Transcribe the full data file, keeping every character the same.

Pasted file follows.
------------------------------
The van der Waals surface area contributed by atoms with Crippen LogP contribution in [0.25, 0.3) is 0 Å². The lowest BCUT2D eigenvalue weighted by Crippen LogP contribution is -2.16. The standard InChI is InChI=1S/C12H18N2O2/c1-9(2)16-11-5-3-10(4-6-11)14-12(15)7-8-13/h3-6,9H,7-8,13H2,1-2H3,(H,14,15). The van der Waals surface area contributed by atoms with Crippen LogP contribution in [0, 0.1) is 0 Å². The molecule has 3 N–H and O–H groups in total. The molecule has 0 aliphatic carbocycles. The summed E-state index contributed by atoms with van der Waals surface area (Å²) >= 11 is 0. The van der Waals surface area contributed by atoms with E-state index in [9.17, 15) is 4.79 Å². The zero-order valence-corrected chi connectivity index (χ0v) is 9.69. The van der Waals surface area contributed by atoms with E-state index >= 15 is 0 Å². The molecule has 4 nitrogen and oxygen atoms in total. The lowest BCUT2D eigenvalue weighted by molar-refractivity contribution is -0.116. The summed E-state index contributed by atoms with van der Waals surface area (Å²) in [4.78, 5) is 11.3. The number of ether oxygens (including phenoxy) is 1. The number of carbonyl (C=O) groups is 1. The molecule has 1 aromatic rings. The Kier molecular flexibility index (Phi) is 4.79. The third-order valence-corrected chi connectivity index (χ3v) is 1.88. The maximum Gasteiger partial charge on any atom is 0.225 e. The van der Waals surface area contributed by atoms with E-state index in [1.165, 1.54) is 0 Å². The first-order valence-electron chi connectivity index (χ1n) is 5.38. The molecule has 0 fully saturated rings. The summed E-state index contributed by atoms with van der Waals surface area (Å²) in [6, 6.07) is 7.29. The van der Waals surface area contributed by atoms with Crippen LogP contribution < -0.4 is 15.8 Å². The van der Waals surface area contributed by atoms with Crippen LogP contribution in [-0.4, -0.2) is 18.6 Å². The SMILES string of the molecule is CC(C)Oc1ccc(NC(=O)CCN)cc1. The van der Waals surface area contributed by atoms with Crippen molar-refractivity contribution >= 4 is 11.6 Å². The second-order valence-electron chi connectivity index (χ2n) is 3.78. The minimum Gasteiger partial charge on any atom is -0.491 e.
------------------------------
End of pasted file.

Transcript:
The van der Waals surface area contributed by atoms with Crippen LogP contribution in [0.25, 0.3) is 0 Å². The lowest BCUT2D eigenvalue weighted by Crippen LogP contribution is -2.16. The standard InChI is InChI=1S/C12H18N2O2/c1-9(2)16-11-5-3-10(4-6-11)14-12(15)7-8-13/h3-6,9H,7-8,13H2,1-2H3,(H,14,15). The van der Waals surface area contributed by atoms with Crippen LogP contribution in [0, 0.1) is 0 Å². The molecule has 3 N–H and O–H groups in total. The molecule has 0 aliphatic carbocycles. The summed E-state index contributed by atoms with van der Waals surface area (Å²) >= 11 is 0. The van der Waals surface area contributed by atoms with E-state index in [9.17, 15) is 4.79 Å². The zero-order valence-corrected chi connectivity index (χ0v) is 9.69. The van der Waals surface area contributed by atoms with E-state index >= 15 is 0 Å². The molecule has 4 nitrogen and oxygen atoms in total. The lowest BCUT2D eigenvalue weighted by molar-refractivity contribution is -0.116. The summed E-state index contributed by atoms with van der Waals surface area (Å²) in [4.78, 5) is 11.3. The number of ether oxygens (including phenoxy) is 1. The number of carbonyl (C=O) groups is 1. The molecule has 1 aromatic rings. The Kier molecular flexibility index (Phi) is 4.79. The third-order valence-corrected chi connectivity index (χ3v) is 1.88. The maximum Gasteiger partial charge on any atom is 0.225 e. The van der Waals surface area contributed by atoms with E-state index in [1.165, 1.54) is 0 Å². The first-order valence-electron chi connectivity index (χ1n) is 5.38. The molecule has 0 fully saturated rings. The summed E-state index contributed by atoms with van der Waals surface area (Å²) in [6, 6.07) is 7.29. The van der Waals surface area contributed by atoms with Crippen LogP contribution < -0.4 is 15.8 Å². The van der Waals surface area contributed by atoms with Crippen LogP contribution in [-0.4, -0.2) is 18.6 Å². The SMILES string of the molecule is CC(C)Oc1ccc(NC(=O)CCN)cc1. The van der Waals surface area contributed by atoms with Crippen molar-refractivity contribution >= 4 is 11.6 Å². The second-order valence-electron chi connectivity index (χ2n) is 3.78. The minimum Gasteiger partial charge on any atom is -0.491 e.